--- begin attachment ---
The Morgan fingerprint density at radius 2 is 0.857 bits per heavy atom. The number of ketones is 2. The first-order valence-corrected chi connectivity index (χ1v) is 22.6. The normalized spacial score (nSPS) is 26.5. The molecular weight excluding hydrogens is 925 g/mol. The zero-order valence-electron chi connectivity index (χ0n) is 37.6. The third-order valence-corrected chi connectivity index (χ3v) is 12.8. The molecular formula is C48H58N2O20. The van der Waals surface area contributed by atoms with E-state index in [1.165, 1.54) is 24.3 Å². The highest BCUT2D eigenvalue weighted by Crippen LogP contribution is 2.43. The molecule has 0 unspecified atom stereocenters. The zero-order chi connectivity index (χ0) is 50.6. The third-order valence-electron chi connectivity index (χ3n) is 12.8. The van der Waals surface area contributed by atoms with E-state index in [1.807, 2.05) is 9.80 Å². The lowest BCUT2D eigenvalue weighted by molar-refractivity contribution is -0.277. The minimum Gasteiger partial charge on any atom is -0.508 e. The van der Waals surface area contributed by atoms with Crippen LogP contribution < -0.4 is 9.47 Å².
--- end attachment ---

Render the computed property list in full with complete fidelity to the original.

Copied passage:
The Morgan fingerprint density at radius 2 is 0.857 bits per heavy atom. The number of ketones is 2. The first-order valence-corrected chi connectivity index (χ1v) is 22.6. The normalized spacial score (nSPS) is 26.5. The molecular weight excluding hydrogens is 925 g/mol. The zero-order valence-electron chi connectivity index (χ0n) is 37.6. The third-order valence-corrected chi connectivity index (χ3v) is 12.8. The molecular formula is C48H58N2O20. The van der Waals surface area contributed by atoms with E-state index in [1.165, 1.54) is 24.3 Å². The highest BCUT2D eigenvalue weighted by Crippen LogP contribution is 2.43. The molecule has 0 unspecified atom stereocenters. The zero-order chi connectivity index (χ0) is 50.6. The third-order valence-electron chi connectivity index (χ3n) is 12.8. The van der Waals surface area contributed by atoms with E-state index in [1.807, 2.05) is 9.80 Å². The lowest BCUT2D eigenvalue weighted by molar-refractivity contribution is -0.277. The minimum Gasteiger partial charge on any atom is -0.508 e. The van der Waals surface area contributed by atoms with Crippen LogP contribution < -0.4 is 9.47 Å².